Trump administration takes another swipe at 'Obamacare'

Trump administration takes another swipe at 'Obamacare'

Trump administration takes another swipe at 'Obamacare'

WASHINGTON-The Trump administration's move to suspend billions of dollars in payments that insurers expect injects new uncertainty into the Affordable Care Act's insurance markets right as the companies are deciding next year's rates.

The court sent the rules back to the Centers for Medicare and Medicaid Services to rework the formula. But another district court in MA upheld the formula. "As a result of this litigation, billions of dollars in risk adjustment payments and collections are now on hold".

The Wall Street Journal was the first to report the expected suspension of the payments.

CMS said that the amount frozen for the 2017 benefit year is $10.4 billion, which is drawn from insurers to go to other insurers.

"We are very discouraged by the new market disruption brought about by the decision to freeze risk adjustment payments", the group said in a statement Saturday.

The trade organization representing health insurers says the decision to halt the payments will have major impacts on consumers - especially those who get their coverage through a small business or buy it on their own. "And costs for taxpayers will rise as the federal government spends more on premium subsidies", AHIP said in a statement.

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Trump administrators suspended the payments over a February ruling by a federal district court in New Mexico, according to the reports. "It will undermine Americans' access to affordable coverage, particularly for those who need medical care the most".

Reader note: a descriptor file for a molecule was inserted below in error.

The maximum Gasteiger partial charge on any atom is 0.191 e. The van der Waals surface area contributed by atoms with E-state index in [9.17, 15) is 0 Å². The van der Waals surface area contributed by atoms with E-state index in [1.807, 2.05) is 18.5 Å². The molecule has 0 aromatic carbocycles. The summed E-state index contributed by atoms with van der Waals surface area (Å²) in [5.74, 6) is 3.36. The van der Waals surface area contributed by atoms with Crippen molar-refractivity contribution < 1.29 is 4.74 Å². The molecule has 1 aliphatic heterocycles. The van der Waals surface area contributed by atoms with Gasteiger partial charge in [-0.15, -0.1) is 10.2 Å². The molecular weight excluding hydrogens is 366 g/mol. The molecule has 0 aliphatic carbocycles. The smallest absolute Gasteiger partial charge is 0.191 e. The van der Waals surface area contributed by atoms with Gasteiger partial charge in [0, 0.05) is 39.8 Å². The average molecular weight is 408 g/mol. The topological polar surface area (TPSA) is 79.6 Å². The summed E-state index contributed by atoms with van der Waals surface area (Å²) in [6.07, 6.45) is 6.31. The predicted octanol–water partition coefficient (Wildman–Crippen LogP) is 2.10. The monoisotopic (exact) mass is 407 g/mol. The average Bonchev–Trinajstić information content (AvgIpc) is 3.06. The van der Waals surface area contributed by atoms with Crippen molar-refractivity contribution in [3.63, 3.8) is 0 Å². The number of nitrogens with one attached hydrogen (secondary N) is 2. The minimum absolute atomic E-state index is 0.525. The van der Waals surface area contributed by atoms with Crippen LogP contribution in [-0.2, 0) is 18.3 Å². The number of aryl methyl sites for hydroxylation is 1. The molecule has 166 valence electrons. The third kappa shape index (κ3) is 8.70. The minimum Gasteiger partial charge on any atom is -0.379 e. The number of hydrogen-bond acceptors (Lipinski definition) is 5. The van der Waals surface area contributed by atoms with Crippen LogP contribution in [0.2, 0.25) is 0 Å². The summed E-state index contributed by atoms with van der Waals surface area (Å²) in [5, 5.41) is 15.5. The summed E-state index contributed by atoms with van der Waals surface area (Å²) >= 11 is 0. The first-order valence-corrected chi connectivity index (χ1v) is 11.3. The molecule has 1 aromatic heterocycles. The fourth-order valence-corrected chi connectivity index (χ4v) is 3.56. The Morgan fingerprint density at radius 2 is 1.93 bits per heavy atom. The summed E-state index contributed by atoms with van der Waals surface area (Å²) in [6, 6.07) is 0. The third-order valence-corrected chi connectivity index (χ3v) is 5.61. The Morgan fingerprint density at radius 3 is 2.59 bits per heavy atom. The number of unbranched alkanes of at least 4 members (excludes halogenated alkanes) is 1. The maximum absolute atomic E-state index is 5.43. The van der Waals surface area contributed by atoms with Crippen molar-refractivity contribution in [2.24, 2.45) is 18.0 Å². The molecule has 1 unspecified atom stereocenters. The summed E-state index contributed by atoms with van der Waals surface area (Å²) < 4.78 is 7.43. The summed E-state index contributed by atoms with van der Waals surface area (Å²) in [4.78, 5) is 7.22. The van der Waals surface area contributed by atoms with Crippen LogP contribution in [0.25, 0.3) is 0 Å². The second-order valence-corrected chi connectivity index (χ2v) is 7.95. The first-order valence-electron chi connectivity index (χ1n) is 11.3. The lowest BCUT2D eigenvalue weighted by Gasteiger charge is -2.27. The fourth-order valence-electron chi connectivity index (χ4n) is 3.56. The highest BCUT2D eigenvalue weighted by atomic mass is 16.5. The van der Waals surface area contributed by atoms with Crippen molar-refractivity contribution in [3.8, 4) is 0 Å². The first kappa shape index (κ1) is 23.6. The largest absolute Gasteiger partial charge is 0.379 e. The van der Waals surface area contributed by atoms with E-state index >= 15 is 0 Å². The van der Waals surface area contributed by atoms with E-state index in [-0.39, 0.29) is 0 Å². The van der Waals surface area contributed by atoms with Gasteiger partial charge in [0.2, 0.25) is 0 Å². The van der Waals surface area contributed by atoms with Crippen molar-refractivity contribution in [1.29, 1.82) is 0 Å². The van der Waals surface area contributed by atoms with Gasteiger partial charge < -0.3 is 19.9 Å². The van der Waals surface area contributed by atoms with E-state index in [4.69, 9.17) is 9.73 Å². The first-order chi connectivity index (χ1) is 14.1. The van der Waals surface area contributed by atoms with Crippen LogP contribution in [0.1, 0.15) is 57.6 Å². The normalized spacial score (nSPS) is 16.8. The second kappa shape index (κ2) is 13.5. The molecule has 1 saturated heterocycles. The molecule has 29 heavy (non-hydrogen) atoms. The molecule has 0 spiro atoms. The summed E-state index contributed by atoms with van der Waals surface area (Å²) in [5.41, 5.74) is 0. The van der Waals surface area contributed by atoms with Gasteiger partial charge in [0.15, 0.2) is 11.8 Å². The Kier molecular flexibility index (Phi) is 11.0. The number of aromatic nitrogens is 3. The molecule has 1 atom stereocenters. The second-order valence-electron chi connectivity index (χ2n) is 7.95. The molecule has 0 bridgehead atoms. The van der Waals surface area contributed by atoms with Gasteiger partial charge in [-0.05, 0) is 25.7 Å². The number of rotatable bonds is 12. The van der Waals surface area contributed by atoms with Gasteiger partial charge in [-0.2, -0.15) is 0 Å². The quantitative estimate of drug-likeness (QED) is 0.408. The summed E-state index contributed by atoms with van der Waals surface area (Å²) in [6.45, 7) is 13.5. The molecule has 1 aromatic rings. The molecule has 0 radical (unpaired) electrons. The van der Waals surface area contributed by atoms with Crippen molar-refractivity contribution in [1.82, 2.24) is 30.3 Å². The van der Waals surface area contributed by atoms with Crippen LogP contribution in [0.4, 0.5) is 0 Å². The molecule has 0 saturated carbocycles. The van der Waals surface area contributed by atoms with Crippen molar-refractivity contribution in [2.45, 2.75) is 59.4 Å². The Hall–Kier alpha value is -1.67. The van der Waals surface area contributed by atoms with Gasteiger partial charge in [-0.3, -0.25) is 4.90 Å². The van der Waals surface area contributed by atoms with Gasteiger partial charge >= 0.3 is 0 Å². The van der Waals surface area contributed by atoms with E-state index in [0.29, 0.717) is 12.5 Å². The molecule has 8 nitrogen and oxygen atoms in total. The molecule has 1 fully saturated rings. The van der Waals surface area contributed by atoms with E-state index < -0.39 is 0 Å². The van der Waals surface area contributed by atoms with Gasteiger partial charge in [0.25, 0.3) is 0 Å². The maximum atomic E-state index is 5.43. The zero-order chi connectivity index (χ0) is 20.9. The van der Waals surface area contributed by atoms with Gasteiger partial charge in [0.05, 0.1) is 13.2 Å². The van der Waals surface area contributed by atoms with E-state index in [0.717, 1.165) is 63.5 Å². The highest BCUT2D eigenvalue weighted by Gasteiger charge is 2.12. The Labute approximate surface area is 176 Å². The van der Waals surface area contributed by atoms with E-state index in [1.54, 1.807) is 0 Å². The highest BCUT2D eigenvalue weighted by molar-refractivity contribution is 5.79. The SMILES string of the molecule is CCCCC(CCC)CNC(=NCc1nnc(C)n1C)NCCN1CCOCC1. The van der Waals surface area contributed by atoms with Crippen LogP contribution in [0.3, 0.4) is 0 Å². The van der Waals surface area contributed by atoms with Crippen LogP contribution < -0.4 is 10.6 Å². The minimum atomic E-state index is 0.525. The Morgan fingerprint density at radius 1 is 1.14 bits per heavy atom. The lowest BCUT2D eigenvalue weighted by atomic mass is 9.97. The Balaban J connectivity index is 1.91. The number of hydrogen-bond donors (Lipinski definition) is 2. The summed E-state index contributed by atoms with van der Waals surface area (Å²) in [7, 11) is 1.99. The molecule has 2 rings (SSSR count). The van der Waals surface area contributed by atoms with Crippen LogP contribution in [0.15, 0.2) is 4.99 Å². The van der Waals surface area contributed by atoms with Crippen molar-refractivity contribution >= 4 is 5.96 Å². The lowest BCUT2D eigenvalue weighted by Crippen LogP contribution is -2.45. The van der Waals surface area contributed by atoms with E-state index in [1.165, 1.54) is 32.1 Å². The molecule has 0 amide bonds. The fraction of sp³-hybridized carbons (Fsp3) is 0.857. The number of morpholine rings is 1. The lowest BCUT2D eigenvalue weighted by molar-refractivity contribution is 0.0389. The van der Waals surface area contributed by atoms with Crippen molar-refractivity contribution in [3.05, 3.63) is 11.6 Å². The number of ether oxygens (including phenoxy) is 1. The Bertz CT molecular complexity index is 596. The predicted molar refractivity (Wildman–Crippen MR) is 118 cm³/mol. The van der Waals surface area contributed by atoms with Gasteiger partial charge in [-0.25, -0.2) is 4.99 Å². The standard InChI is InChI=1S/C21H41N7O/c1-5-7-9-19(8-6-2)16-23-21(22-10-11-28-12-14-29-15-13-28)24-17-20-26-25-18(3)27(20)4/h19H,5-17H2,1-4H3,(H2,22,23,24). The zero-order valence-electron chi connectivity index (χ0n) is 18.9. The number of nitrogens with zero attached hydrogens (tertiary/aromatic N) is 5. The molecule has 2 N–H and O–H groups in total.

The pro-ACA group Protect Our Care issued a statement from its executive director, Brad Woodhouse, Saturday after the administration announced its decision regarding risk penalty payments, characterizing the move as further chipping away at the Affordable Care Act. The goal is for insurers to compete based on the value of their plans, not just attempting to attract healthier customers.

Trump and his team have continued to argue that the individual mandate is unconstitutional and has promised to refuse to defend any parts of Obamacare in court. To do that, the government collects money from health insurers with enrollees who were healthier and as a result "cost less to insure".

Trump continues to attack Obamacare even as almost a dozen insurers have started to warm to the program with at least a dozen states seeing an increase in the number of insurers participating in the healthcare exchange. Insurers were entering or returning to at least a dozen states for 2019 enrollment, while others were expanding their presence in the states in which they operate.

But supporters of the ACA criticized the CMS announcement as the latest move by the Trump administration to undermine Obamacare.

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